Over 25,000 runners kick off Jerusalem Marathon

Man in serious condition after suffering heat stroke during annual race, considered one of the hardest in the world

Runners, including Jerusalem mayor Nir Barkat, in background, warming up for the Jerusalem marathon on March 19, 2014. (photo credit: Flash90)
Runners, including Jerusalem mayor Nir Barkat, in background, warming up for the Jerusalem marathon on March 19, 2014. (photo credit: Flash90)

Over 25,000 runners took to Jerusalem’s streets Friday morning for the city’s annual marathon, shutting down roads across the capital to vehicular traffic.

This year’s run, which also includes a half-marathon and smaller runs, marks the fourth year the city is hosting the race, an event pushed by Mayor Nir Barkat, an avid runner who is himself participating.

During the run, a 20-year-old participant collapsed from heat stroke. He was rushed to Shaare Tzedek Medical Center in serious condition.

Fourteen other people were treated by paramedics for light injuries.

A number of schools around the capital were forced to cancel classes because of the run and drivers throughout the city were forced off main thoroughfares that serve as the route of the race. Roads were set to reopen by 2 p.m.

Some 26,000 people participated in the event, including 2,460 foreign runner from 54 countries, according to the city. The race day covers everything from the 42.2-kilometer full marathon to an 800-meter fun-run.

Gabriel Nile (Screen Capture: Channel 5)
Gabriel Nile (Screen Capture: Channel 5)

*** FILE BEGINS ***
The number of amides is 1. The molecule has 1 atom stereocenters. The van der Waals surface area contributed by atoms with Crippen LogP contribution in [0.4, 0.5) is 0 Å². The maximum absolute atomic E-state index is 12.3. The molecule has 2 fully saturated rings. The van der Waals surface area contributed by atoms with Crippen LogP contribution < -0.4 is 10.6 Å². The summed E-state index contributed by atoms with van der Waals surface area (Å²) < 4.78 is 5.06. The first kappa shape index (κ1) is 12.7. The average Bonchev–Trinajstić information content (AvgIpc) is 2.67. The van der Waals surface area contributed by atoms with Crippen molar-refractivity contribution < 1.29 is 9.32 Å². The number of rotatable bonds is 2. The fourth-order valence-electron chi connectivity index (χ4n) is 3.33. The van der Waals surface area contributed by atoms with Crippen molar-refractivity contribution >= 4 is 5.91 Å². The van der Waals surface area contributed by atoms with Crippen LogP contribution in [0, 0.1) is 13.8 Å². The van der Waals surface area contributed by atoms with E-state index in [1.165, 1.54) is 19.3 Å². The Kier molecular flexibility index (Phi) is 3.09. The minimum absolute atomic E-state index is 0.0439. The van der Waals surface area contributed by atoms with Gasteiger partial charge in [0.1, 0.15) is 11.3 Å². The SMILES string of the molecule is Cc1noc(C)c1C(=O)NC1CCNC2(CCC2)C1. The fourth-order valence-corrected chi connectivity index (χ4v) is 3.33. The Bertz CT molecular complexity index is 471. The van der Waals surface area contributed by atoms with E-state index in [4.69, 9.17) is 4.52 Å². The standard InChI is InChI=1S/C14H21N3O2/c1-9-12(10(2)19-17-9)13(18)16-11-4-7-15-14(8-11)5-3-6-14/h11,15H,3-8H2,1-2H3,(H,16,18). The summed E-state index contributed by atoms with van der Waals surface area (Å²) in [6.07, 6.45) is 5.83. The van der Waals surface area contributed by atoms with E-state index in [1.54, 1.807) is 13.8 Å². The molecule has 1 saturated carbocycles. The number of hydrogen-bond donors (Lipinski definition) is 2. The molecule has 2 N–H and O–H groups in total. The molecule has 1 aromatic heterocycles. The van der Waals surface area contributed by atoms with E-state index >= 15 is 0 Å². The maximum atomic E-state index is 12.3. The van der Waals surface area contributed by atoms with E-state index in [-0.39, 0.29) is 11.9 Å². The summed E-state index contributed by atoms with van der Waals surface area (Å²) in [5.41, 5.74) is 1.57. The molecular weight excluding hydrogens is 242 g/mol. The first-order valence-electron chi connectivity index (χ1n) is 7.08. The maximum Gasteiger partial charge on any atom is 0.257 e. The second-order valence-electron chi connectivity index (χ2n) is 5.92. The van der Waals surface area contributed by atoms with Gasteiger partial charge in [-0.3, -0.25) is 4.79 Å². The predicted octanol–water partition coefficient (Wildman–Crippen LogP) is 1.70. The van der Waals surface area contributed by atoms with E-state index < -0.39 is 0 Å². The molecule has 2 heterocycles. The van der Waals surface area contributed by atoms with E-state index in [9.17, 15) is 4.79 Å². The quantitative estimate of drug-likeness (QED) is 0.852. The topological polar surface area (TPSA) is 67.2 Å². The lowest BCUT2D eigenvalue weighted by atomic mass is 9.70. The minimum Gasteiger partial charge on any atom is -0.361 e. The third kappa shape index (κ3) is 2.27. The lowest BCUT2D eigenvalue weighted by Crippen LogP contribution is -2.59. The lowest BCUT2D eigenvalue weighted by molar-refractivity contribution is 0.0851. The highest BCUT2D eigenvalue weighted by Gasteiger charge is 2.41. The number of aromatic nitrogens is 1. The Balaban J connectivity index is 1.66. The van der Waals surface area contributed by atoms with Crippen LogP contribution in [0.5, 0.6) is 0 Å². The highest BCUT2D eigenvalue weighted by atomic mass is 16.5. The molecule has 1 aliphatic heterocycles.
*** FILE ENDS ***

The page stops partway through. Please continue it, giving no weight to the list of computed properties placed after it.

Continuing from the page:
Ethiopian Gabriel Nile won the half-marathon with a time of one hour and 30 minutes.

Participants were greeted with sunny skies and slightly warmer than average temperatures.

The city’s hilly terrain make running there a challenge, locals say, a fact which has raised the profile of the annual marathon.

“It’s by far the hardest in Israel and one of the hardest in the world,” said Guy Gordon, a local Jerusalem marathon runner. “In marathon tourism, there’s the bucket list of the classic five and a few wild cards, and Jerusalem has become one of the wild cards.”

Spectators who prefer to leave their running shoes at home had plenty of spots to watch the race, which kicked off near Sacher Park in the city center just before 7 a.m.

The 10k began downtown, curved around the Old City, then along Hebron Road, down to King David Street, into Talbieh and Rehavia and then down to the finish line on Ben Zvi Boulevard. It was a similar, longer run for the half marathon, adding Emek Refaim and the German Colony, the train track park as well as a stretch toward East Talpiot, along the Tayelet overlooking the Old City, and over to Katamon before heading toward the finish line.

The full marathon started near the city’s museum row, headed into Hebrew University’s Givat Ram campus and then toward downtown, the Old City, King David Street, the German Colony, the train track park and over toward East Talpiot before heading back toward the finish line at Sacher Park.

In 2013, Abraham Kabeto Katale of Ethiopia set a course record of 2:16:29.

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